Tuesday, September 22, 2009

What more could we ask?

[Welcome Industry Radar readers!]

I think there are 5 major deficiencies in all the reform proposals now in the House and Senate:

(1) none addresses the underlying problem. The underlying problem is not the cost of insurance. It’s the cost of medical care. These proposals contain zilch to reduce the cost of medical care. Why is that? The public should be asking.

(2) all bite off more than they can chew. About 15% of the population is uninsured. Why does it follow that 100% of the present system must be radically changed to effect reform for the 15%? That's what this administration seeks to do. Why is that? The public should be asking.

(3) the cost of the proposals is unreasonable. After the enormous commitment of TARP funds and after another enormous commitment of funds to the so-called economic “stimulus” and considering the enormous looming expenditures in cap & trade bills, the the federal deficits have ballooned by 2X’s to 3X’s with no end in sight. The public rightly fears that these trillions of federal spending will be followed by high taxation and inflation. But the government pretends there’s no problem. Why is that? The public should be asking.

(4) the financing doesn’t add up. The administration has repeatedly stated its proposed reforms are necessary to save our economy. The president stated that “our health care problem IS our deficit problem; nothing else comes close.” Yet the administration is proposing insurance reforms that would cost the government a trillion dollars. That’s running through Hell in gasoline pants. Even after assuming massive tax increases and Medicare cuts, CBO projects that the proposals will increase the federal deficits – and the farther out it projects results, the worse the deficits become. The administration ignores the CBO scoring. The administration is also asking us to believe that its proposals will pay for themselves; will not increase the deficit by an additional dime; and will be funded largely thru elimination of the same Medicare "waste and fraud" that every president since Johnson has pledged to eliminate. Why should anyone believe that? The public should be asking.

(5) a "public option" won’t help. There is no evidence or other reason to believe that a public option will not end up like Medicare: skimpy benefits, massive bureaucracy, rampant fraud, special new taxes - and broke. And it will drive out private plans by “competing” thru legislative fiat rather than by innovation that creates pressure for all the players to become better. That's no solution. Yet powerful factions within the administration insist the public option is essential. Why is that? The public should be asking.

It has become quite obvious that if the Congress had passed any of the current proposals “by the first of August” - as they were told to do - it would have been a serious mistake. And the Baucus proposal is even worse than anything that preceded it. Are the only birds that fly out of this administration turkeys? The public should be asking that question, too.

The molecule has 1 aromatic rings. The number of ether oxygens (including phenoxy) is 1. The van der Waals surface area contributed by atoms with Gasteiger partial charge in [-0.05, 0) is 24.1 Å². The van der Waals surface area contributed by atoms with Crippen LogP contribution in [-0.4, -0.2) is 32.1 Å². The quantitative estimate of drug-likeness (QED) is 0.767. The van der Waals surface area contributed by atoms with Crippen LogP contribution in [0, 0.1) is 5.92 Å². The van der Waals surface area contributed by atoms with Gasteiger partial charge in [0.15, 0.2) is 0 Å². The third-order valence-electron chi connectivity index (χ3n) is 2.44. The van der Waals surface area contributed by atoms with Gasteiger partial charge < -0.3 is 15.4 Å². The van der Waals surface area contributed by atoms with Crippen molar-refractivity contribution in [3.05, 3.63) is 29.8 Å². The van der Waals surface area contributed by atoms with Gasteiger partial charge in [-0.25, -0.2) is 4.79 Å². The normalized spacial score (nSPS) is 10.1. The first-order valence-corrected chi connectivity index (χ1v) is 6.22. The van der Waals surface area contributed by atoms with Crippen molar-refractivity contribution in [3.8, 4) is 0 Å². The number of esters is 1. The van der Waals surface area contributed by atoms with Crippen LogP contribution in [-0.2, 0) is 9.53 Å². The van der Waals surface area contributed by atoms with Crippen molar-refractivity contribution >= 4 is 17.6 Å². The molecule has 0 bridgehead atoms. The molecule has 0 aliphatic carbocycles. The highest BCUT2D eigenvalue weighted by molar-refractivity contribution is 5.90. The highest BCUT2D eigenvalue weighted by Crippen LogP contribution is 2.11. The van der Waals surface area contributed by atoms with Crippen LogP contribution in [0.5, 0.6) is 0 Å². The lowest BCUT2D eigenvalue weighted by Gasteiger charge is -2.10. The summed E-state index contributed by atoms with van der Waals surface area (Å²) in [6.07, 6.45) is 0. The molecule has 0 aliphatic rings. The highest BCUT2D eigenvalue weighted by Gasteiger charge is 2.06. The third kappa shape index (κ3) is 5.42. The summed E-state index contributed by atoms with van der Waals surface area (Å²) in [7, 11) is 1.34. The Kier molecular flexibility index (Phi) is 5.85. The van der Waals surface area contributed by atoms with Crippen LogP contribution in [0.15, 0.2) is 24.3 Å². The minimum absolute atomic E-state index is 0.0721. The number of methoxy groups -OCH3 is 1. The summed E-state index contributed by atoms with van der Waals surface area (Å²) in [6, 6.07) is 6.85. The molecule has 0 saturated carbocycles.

So what to do instead? I think physicians should be taking the lead in regard to reform of the medical delivery system, but I’m not hopeful they will - based on their passivity over the past 40 years. And it must be recognized that without a solution to the high, and increasing, cost of medical care, there can be no solution to the high and increasing cost of insurance.

As to insurance access, I think that the problems (apart from the underlying cost of medical care) are largely caused by too much government in the first place. Unfortunately, the current proposals attempt to solve these problems with still more government. Another strategy for running thru Hell in gasoline pants.

It’s my belief that the two most helpful actions government could take to make medical insurance more accessible and less expensive are: (1) allow individuals to buy insurance across state lines and (2) equalize the taxes on insurance by reducing the taxes on individual medical policies. These actions would increase competition among insurers and reduce costs for individuals. The result would be many more people able to buy insurance.

And specifically for the uninsured, the remaining unspent economic stimulus funds - about $500 billion – could be used to finance insurance for the uninsured over the next 10 years.

This administration that claims to be open to possibilities is clearly ignoring these possibilities. Why is that? The public should be asking.
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